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In South Korea, “spacing out” is now a championship sport

Reuters/Kim Hong-Ji
Do nothing and reap rewards.
By Corinne Purtill
Published Last updated This article is more than 2 years old.

Do you have it in you? The strength to reach down deep inside and do less, be less, achieve less than anyone ever has?

Then perhaps you have what it takes to compete in South Korea’s annual “space out” competition, an annual challenge recognizing those with a superior ability to do nothing at all.

The event began in 2014 as a piece of performance art. Artists in Seoul conceived of the contest as an antidote to South Korea’s occasionally unhealthy relationship with screens. The country has the world’s highest rate of internet and smartphone use, with 88% of the population in possession of a smartphone.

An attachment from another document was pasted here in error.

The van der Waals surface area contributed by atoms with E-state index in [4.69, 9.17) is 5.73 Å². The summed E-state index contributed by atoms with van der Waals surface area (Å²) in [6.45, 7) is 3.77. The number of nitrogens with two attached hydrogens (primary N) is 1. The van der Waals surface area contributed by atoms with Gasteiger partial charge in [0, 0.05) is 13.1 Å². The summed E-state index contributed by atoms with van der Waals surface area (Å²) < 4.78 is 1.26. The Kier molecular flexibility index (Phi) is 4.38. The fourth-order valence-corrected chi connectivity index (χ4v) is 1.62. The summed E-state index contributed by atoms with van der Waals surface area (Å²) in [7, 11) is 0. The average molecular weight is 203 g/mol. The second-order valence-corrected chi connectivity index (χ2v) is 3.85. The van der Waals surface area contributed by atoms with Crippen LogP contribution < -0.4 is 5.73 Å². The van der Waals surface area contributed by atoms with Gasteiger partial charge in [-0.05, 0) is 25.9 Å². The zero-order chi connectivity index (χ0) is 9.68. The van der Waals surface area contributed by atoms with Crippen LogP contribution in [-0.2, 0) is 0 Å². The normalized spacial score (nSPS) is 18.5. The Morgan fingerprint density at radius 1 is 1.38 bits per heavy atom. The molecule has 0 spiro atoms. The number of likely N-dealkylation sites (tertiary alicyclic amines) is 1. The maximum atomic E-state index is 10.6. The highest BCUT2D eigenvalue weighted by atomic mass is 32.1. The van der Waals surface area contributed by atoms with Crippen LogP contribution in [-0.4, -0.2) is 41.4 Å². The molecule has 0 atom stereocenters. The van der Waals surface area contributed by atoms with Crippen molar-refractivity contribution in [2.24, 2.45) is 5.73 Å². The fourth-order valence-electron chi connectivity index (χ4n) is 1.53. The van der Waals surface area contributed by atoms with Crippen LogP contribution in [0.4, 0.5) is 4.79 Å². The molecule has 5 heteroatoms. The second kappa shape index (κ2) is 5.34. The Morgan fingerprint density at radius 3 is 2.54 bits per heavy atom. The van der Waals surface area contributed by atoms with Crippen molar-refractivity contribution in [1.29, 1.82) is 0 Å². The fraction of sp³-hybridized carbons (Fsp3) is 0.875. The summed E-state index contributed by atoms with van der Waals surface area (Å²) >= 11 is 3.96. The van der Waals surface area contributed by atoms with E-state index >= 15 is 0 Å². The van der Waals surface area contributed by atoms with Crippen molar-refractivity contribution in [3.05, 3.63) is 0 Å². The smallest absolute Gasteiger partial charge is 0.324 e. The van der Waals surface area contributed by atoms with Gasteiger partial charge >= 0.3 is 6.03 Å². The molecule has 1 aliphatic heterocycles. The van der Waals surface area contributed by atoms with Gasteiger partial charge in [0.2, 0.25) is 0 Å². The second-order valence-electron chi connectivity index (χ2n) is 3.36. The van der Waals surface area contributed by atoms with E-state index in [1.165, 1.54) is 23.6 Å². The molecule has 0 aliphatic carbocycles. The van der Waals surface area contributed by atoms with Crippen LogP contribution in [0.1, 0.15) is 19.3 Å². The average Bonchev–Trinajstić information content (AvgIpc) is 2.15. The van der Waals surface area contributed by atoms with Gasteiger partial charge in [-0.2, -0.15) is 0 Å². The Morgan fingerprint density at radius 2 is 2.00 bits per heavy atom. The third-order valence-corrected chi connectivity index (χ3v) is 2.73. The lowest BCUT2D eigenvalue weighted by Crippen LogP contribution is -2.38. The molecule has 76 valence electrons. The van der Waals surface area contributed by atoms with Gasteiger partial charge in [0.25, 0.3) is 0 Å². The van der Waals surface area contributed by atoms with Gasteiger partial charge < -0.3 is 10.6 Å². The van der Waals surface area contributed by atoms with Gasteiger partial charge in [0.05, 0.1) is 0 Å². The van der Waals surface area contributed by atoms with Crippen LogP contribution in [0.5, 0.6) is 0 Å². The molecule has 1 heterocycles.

Contest rules require entrants to sit and do absolutely nothing for 90 minutes: no talking, sleeping, eating, screen-checking, watch-looking, or fidgeting. The person able to undergo all this inactivity with the most stable heart rate wins.

The appeal of spacing out caught on quickly. A similar contest took place in Beijing last year. Organizers received more than 1,500 entry applications for this year’s event in Seoul on May 22. In the end some 60 participants sat in a local park for the chance to be the best at nothing. Local rapper Shin Hyo-Seob, better known by the stage name Crush, walked away with this year’s top honors. He was, fittingly, rather relaxed about it.

“I did not know I was going to win,” the singer said, according to the Korea Times. “I was just spacing out without thinking of anything. It was a great time to rest my mind and body.”

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